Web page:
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New Biomaterials For Tissue Engineering

Published online by Cambridge University Press:  29 November 2013

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The success of tissue engineering rests on the ability to direct specific cell types to multiply, migrate, and express normal physiologic behaviors in order to yield a cellular organization that performs the functions of the desired tissue. For example the engineering of living bone to repair skeletal defects has focused on growing osteoblasts—the cells responsible for bone formation—on degradable polymer matrices in vitro. The polymer matrix initially serves as the scaffold for bone-cell proliferation and maturation. Ideally the cells form a bonelike tissue that after implantation is fully integrated into the patient's own bone, thus repairing the bone injury or defect. Soon thereafter, its function complete, the polymer scaffold resorbs away. Readily apparent is the crucial role the scaffold material occupies in tissue engineering since it serves as the template for cell growth and tissue formation. It is the interaction between the cell and the material that dictates whether the cells will proliferate, mature, and express the desired tissue characteristics.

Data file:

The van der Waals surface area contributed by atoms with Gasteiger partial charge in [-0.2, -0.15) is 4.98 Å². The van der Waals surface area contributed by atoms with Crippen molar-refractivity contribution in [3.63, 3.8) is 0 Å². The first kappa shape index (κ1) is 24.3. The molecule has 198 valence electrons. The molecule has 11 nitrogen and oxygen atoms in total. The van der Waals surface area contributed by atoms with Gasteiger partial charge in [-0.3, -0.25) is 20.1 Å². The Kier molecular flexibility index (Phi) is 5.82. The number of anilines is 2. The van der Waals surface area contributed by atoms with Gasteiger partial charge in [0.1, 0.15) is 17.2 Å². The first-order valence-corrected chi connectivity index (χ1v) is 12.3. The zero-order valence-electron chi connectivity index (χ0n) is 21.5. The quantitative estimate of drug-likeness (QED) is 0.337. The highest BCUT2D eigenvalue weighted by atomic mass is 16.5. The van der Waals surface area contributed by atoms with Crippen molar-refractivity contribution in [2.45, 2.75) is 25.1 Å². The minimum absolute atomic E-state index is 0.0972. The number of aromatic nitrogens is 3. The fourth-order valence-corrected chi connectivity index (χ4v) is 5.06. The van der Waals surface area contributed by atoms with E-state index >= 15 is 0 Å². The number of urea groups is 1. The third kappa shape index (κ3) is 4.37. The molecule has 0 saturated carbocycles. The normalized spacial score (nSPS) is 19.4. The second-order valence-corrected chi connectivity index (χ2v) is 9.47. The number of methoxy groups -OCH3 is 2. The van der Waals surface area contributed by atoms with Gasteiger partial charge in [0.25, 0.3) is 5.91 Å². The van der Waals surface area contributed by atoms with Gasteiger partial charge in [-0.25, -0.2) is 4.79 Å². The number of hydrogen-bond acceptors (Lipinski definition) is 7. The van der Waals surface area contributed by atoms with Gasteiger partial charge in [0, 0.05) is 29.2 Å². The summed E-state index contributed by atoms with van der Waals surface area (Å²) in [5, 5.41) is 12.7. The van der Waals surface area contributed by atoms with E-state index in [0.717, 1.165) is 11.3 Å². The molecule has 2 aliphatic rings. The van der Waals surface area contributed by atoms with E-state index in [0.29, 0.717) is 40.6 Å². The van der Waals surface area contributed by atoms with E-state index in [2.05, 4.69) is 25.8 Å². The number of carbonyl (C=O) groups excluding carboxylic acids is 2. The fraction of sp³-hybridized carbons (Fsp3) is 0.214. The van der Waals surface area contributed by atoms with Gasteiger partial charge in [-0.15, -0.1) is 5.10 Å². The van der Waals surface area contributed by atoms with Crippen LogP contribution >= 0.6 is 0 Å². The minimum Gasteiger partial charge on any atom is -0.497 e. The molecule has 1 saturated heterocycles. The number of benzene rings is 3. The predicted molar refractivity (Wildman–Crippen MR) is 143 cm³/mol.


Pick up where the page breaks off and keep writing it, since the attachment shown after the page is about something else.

A critical issue facing the biomedical industry today is the availability of raw materials for medical-device manufacture. Furthermore it is now recognized that the materials base of the medical-device industry is outdated. Metals and various industrial plastics (e.g., polysiloxanes, polyurethanes, Dacron®, Teflon®, polyethylene) are the most commonly used biomaterials. These biostable, synthetic implant materials lack the biological sequences and patterns crucial to normal cell function and can trigger aberrant cell responses. Likewise few degradable polymers are available to the medical-device designer and tissue engineer, representing another limitation of the materials base of the medical-device industry (Table I).

Tissue Engineering
Copyright © Materials Research Society 1996

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